It is both interesting and useful to compare simulation tools and the performance of different implementations. In the following we have performed three basic tests relevant to FEM simulation codes, sparse matrix vector multiplication, finite element matrix assembly, and solving the Poisson equation on a unit square, with the following five different Finite Element solver implementations:

  • FEATool Multiphysics - the FEATool toolbox written in Matlab / Octave m-script code
  • FEAT2D - a Fortran 77 Finite Element library used in the FeatFlow CFD code
  • Julia - Julia is a very new programming language that aims to achieve close to the performance of C while at the same time being very easy to program and use (maybe as if Matlab was reimplemented from scratch today)
  • FEniCS Project - an open source FEM implementation in Python calling C++ libraries
  • SFEA (Stencil based Finite Element Analysis) - is an experimental high-performance stencil based FEM solver written in Fortran 90 which comes very close to the memory bandwidth limit so gives an indication of the upper performance limit

All tests were performed on a single core (serial mode) of a Desktop system with a Intel Core i7-3820 CPU running Linux, and the Fortran codes were compiled with the Intel Fortran compiler.

Test 1 - Sparse Matrix Vector Product

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For the sparse mv test we can see that FEAT2D (CSR sparse format), FEATool (Matlab sparse format), and Julia (CSC sparse format) perform similarly especially for larger grid sizes, while the stencil based SFEA approach is about a magnitude faster. FEniCS does not seem to support matrix and vector operations on a high level so no data is included for FEniCS here.

Test 2 - Finite Element Matrix Assembly

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Here surprisingly, the vectorized and optimized FEATool Matlab code is actually just as fast as the FEAT2D Fortran code (which is a very good end efficient reference implementation). FEniCS is a little bit faster but this is to be expected since FEAT2D and FEATool both use quadrilateral shape functions which are more expensive to assemble than the linear triangular ones used by FEniCS and Julia. The performance of Julia is unfortunately not very good here but this could be due to a non-optimized implementation. The SFEA code is not included since being stencil based FEM assembly costs virtually nothing.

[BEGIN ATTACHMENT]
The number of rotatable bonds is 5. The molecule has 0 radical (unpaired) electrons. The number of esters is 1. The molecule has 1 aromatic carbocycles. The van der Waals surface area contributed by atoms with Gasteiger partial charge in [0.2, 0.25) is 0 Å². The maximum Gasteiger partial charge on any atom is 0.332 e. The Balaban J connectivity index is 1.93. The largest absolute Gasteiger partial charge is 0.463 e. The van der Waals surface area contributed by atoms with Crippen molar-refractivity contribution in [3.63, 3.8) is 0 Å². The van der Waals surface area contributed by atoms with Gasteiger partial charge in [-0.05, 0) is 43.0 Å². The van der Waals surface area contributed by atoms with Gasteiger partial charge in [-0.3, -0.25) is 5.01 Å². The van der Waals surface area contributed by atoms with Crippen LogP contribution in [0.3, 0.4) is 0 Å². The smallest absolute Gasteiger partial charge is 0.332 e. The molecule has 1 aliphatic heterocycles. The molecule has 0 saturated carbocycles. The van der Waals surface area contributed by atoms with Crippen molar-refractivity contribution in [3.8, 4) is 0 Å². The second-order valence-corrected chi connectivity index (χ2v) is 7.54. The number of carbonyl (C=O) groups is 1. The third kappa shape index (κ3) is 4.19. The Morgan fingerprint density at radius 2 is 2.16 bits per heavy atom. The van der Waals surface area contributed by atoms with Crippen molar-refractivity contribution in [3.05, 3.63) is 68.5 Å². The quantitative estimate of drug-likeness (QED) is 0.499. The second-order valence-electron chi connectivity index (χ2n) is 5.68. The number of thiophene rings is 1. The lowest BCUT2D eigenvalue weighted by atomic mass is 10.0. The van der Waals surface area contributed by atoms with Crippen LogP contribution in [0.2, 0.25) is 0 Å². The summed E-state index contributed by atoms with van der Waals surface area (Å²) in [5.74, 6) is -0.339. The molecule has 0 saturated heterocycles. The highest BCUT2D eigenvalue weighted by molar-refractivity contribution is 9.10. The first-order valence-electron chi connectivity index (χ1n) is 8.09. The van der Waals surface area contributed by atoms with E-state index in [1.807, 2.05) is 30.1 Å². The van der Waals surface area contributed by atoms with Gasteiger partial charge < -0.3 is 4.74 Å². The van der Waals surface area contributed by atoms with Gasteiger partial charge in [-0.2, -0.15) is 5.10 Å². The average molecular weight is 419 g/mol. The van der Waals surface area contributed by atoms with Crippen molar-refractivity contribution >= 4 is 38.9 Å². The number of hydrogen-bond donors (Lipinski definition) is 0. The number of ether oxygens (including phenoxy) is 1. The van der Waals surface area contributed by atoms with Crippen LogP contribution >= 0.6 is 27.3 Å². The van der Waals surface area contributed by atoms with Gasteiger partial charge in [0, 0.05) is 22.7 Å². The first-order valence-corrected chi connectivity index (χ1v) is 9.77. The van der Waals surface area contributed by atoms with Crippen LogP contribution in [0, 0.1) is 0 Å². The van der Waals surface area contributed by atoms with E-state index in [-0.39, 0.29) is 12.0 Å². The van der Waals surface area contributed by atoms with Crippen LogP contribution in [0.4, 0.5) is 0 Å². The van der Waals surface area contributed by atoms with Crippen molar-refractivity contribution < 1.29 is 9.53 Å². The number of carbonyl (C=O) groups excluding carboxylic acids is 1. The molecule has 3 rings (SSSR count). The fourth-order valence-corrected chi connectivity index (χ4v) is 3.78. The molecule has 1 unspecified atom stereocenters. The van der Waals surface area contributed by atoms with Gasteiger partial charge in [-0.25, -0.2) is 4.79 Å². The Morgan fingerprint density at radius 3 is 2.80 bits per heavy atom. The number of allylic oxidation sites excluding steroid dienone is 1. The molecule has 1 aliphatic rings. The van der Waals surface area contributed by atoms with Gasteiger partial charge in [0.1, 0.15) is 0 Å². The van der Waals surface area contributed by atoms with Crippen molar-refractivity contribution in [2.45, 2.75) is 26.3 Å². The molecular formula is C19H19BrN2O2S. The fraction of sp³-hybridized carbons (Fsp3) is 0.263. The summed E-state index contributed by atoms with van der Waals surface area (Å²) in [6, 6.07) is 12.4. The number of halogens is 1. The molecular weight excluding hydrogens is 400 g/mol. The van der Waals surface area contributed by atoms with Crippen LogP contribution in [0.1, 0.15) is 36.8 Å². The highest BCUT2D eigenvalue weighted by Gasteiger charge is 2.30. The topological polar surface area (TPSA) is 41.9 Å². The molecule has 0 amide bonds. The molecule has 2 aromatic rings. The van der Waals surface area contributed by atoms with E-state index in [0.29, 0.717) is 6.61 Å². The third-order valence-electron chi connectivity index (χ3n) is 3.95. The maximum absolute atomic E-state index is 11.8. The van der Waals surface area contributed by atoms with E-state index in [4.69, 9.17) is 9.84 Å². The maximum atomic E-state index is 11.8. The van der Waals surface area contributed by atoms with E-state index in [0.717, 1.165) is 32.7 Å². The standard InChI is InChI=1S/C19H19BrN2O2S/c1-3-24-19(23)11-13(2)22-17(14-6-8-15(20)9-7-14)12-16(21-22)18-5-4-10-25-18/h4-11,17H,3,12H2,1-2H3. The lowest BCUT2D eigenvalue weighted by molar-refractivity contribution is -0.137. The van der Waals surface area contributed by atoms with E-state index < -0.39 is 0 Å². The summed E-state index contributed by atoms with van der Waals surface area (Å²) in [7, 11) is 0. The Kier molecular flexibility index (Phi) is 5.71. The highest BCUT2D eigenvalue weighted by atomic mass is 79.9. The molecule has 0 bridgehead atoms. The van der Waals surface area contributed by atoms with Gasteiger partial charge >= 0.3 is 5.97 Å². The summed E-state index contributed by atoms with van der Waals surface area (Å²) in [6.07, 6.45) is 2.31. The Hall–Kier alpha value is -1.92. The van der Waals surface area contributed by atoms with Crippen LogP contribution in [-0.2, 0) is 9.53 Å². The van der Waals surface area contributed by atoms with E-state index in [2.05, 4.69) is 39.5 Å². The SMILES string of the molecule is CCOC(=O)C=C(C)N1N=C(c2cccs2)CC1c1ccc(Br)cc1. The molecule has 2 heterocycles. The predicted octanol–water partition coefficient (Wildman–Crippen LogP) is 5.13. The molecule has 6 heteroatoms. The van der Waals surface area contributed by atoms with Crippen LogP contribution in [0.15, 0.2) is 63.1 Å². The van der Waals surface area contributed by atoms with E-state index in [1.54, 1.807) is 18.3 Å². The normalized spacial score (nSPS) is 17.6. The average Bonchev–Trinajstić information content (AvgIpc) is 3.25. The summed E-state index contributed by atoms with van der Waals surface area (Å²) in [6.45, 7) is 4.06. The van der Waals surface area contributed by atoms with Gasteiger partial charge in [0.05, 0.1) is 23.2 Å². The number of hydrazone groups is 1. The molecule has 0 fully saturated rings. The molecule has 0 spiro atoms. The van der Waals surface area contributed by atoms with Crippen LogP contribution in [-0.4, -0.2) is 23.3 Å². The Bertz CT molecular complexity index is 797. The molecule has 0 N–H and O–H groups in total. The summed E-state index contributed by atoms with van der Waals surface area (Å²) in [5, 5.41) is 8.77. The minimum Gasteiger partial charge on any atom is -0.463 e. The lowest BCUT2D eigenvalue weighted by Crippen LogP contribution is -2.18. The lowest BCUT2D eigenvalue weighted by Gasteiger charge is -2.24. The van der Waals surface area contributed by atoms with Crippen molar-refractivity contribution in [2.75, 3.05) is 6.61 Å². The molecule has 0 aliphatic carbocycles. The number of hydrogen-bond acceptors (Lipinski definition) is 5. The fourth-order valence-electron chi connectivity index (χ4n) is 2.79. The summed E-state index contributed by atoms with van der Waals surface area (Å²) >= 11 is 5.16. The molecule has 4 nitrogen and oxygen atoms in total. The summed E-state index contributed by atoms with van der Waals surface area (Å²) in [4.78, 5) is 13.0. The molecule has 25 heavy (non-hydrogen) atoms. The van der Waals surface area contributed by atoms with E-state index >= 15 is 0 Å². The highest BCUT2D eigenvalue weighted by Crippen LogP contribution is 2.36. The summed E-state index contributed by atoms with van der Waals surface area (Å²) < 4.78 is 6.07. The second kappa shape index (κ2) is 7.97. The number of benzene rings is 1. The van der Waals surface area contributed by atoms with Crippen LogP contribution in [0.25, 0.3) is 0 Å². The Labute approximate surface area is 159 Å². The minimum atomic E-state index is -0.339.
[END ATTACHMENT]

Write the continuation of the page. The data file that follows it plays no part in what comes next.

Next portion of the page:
Test 3 - Linear Solver for the Poisson Equation

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In the final test the Poisson equation is solved on the unit square with unit source term and zero homogeneous Dirichlet boundary conditions everywhere. The default linear solver of each code is used throughout the tests. FEAT2D and SFEA employ a geometric multigrid solver, FEATool (Matlab/Octave) uses UMFPACK, and FEniCS uses PETSc. From the timings we can see that the UMFPACK and PETSc direct sparse solvers have about the same performance, with a slight advantage for PETSc (although failed for the 1/h=2048 grid). As the problem sizes increases we can see that the GMG solvers scale significantly better than the direct solvers, with the stencil based SFEA approach being about a magnitude faster (about 700 times faster than UMFPACK on the 1/h=2048 grid with 4.2 million unknowns). It is not quite clear which solver Julia uses but due to the performance figures which are on par with the FEAT2D GMG solver we suspect it detects that the problem can be solved faster with Cholesky factorization and uses a corresponding solver.


We have looked at how five different finite element implementations perform on three important test cases. For sparse matrix vector operations the codes performed very similar with exception of the stencil based approach with was a magnitude faster.

For matrix assembly it was quite surprising just how good performance one can get from a properly vectorized and optimized Matlab implementation, showing the same performance as a fast Fortran implementation.

Regarding the solvers GMG unsurprisingly beat direct solvers when grid sizes increased. Here also the stencil based approach was faster by a magnitude or more.

To conclude one can say that it is entirely possible to write high performant FEM simulation codes in many programming languages. What seems more important for performance is the choice of data structures (sparse vs stencil) and algorithm (direct vs iterative solvers). The outlier might be Julia for which it currently isn’t fully clear how it will perform, but due to being a very new language it certainly shows a lot of potential.